The art essay of the month
Saint Bonaventure’s Body Lying in State (1629) by Francisco de Zurbarán (1598–1664)
The Times When Zurbarán Painted
During the lifetime of the painter Francisco de Zurbarán, the Counter-Reformation was in full swing. The Council of Trent gave the Church clear guidelines regarding proper worship, the education of priests, and the proper way to communicate the faith in art. The council encouraged the burgeoning Baroque art movement, a style that grabbed the faithful’s attention, educated them in the faith, and most importantly worked against the “anti-Incarnational” aspects of Protestantism. Francisco eagerly adopted the style, and his work came to exemplify the Baroque use of tenebrism and realism, popularized by Caravaggio. His primary subject matter was the lives of the saints, particularly those of religious orders, as these were his primary patrons. One of the finest of his paintings is of the great Franciscan Saint Bonaventure.
The work, entitled Saint Bonaventure’s Body Lying in State, was painted in 1629. At this time, Zurbarán was in high demand among Catholic orders for his skill in large-scale portraits and narrative scenes from saints’ lives. This particular work, one of Zurbarán’s earliest commissions, was part of a cycle of four paintings commissioned by the Franciscan College of San Buenaventura in Seville, with various depictions of Saint Bonaventure near the end of his life.
The painting depicts Saint Bonaventure after his death, surrounded by his Fransciscan brothers, with Pope Gregory X and James I, King of Aragon. The first thing one will notice is the obvious use of high chiaroscuro, or the contrast of light and dark. Zurbarán favored this characteristic Baroque technique as it gave a sense of boldness to the figures and clarity to the idea he wished to express. The figure of Saint Bonaventure powerfully cuts across the square canvas, creating a clear diagonal line that continues through the pall bearers’ pole down to the left hand corner. In front of Saint Bonaventure are two friars, one slightly behind the pole and kneeling next to the saint’s arm, and two boys behind stand near his head. Behind his body, in a near-perpendicular line, stand more friars, a local bishop, the pope, and the king. Thus a spatial reality is formed, consisting of the foreground, middle ground, and background. The foreground figures and the background figures share much of the same mood: the gray robes and dark shadows of those in front mirror those of the friars above them, and the hints of blue in the habit of the friar on the left bleed into the blues worn by the king. In this way, the extra figures create a visual “sandwich” around the brighter and higher contrast of Saint Bonaventure’s body, elevating his importance as the central figure.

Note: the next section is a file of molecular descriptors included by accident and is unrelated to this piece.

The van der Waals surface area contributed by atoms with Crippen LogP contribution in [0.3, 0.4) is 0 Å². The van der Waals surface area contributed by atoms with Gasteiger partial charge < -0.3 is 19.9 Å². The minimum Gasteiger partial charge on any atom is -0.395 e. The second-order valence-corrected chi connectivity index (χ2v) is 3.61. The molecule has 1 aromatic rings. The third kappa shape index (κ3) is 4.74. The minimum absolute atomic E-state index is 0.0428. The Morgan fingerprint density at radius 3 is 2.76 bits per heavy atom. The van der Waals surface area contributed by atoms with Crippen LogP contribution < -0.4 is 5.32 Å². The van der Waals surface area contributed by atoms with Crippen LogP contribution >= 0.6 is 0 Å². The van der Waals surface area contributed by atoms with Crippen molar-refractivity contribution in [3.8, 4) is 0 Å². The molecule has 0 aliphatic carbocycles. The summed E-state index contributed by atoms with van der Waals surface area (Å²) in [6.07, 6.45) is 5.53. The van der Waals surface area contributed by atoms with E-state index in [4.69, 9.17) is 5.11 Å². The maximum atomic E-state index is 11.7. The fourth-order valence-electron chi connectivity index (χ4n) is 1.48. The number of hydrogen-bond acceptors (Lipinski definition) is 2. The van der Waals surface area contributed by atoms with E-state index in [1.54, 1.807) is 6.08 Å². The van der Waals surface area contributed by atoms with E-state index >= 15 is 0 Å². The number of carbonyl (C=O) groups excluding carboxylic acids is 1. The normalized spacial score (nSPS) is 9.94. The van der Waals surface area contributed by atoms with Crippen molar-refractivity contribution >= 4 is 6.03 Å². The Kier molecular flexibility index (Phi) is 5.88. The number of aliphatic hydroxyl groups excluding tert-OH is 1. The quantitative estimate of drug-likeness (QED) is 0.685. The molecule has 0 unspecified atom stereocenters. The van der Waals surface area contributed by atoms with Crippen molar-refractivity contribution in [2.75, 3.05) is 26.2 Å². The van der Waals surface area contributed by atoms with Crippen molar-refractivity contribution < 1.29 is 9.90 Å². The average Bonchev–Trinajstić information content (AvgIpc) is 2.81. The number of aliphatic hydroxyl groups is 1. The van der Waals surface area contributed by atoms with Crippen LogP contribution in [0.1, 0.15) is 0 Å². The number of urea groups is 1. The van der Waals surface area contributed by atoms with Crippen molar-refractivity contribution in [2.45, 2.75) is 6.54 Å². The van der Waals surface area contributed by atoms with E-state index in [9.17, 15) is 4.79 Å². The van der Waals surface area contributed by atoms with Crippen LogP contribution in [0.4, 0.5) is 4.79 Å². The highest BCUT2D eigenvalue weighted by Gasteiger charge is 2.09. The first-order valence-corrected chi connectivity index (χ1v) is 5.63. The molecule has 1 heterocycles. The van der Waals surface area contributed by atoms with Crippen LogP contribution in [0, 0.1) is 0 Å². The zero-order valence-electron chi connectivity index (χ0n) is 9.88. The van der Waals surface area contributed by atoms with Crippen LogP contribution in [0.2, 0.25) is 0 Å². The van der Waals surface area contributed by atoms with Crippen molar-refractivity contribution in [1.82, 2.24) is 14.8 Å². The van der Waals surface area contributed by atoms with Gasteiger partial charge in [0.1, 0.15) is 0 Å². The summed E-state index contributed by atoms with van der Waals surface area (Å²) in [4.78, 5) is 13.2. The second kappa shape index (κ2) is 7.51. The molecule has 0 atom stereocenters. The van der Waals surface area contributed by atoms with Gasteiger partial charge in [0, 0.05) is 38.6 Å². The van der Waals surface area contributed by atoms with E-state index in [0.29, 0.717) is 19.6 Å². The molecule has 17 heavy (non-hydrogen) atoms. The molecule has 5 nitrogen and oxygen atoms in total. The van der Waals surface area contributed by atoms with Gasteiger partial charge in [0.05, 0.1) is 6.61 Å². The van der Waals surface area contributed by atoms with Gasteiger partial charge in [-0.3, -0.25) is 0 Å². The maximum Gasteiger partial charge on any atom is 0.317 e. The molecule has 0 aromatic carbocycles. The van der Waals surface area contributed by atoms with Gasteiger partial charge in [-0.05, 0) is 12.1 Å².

Zurbarán, in the manner of the great masters, is careful not to separate the spaces too much. He uses the casket rod as a visual anchor that draws the eye in front of the friar on the left, thereby “flattening” the space, creating the sense that Saint Bonaventure is occupying both the foreground and the middle ground at the same moment. This effect is further enhanced by the fact that he is presented in a higher perspective than the rest of the figures.
To prevent the feeling that the saint is falling backwards—the casket rod looks a bit like a lever—the painter “ties” him to the background figures by using the white miter of the bishop and the white worn by Pope Gregory. This creates a visual triangle of white.
The figure kneeling directly in front of the saint, as noted before, helps establish a foreground space, but also to frame the scene. The shadowed part of his robe blends in with the darkly clothed figures to his right, creating a “black area” pushing up toward Bonaventure’s head and miter. It also echoes the dark space behind the background figures. The light areas of his robe provide a curving “arrow sign,” echoed in the highlights of the orange drapery laid beneath the saint, pointing upwards to the background friars. The close proximity of those figures creates a curving rhythm that leads the eye to Pope Gregory’s outstretched hand, which pulls our attention to Gregory’s gaze toward the king. The darkness of the king’s outfit repeats in the friar in front of him, which gives a downward pull toward the rod. The lighted area of this friar’s robe echoes the lighted area of the other kneeling friar. Thus the movement is brought around to frame the whole.
The characters and emotion
Much more could be said by way of formal analysis of the painting and its structure, but one must also consider its mood and characters from, as it were, within. The lighting is cast in a single sharp direction, coming from the left, with almost no ambient lighting. This places all of the characters in a sharply contrasted setting, except, ironically enough, for the corpse of Saint Bonaventure. As the figures busy themselves in prayer and discussion of the great saint, with the flash of sharp light etching their faces and bodies in and out of focus, the figure of Saint Bonaventure looms large for the lack of dark shadows on his drapery. Only his face is clothed in shadow. One must wonder why Zurbarán painted the figure in such a different manner. One answer could be that it presents him in a sort of spiritual twilight, clothed abundantly in light, calm and still, awaiting the resurrection. Everyone else is still in the world of light and darkness, still in the spiritual fight. Zurbarán has created a meditation not only on the importance of the great saint lying in state, but also on what he reveals to his brothers about the aim of his life: sanctity.
An artist based in New York State who specializes in sacred art. Saint Bonaventure’s Body Lying in State (1629), Francisco de Zurbarán (1598–1664), Louvre, Paris, France. © Bridgeman Images.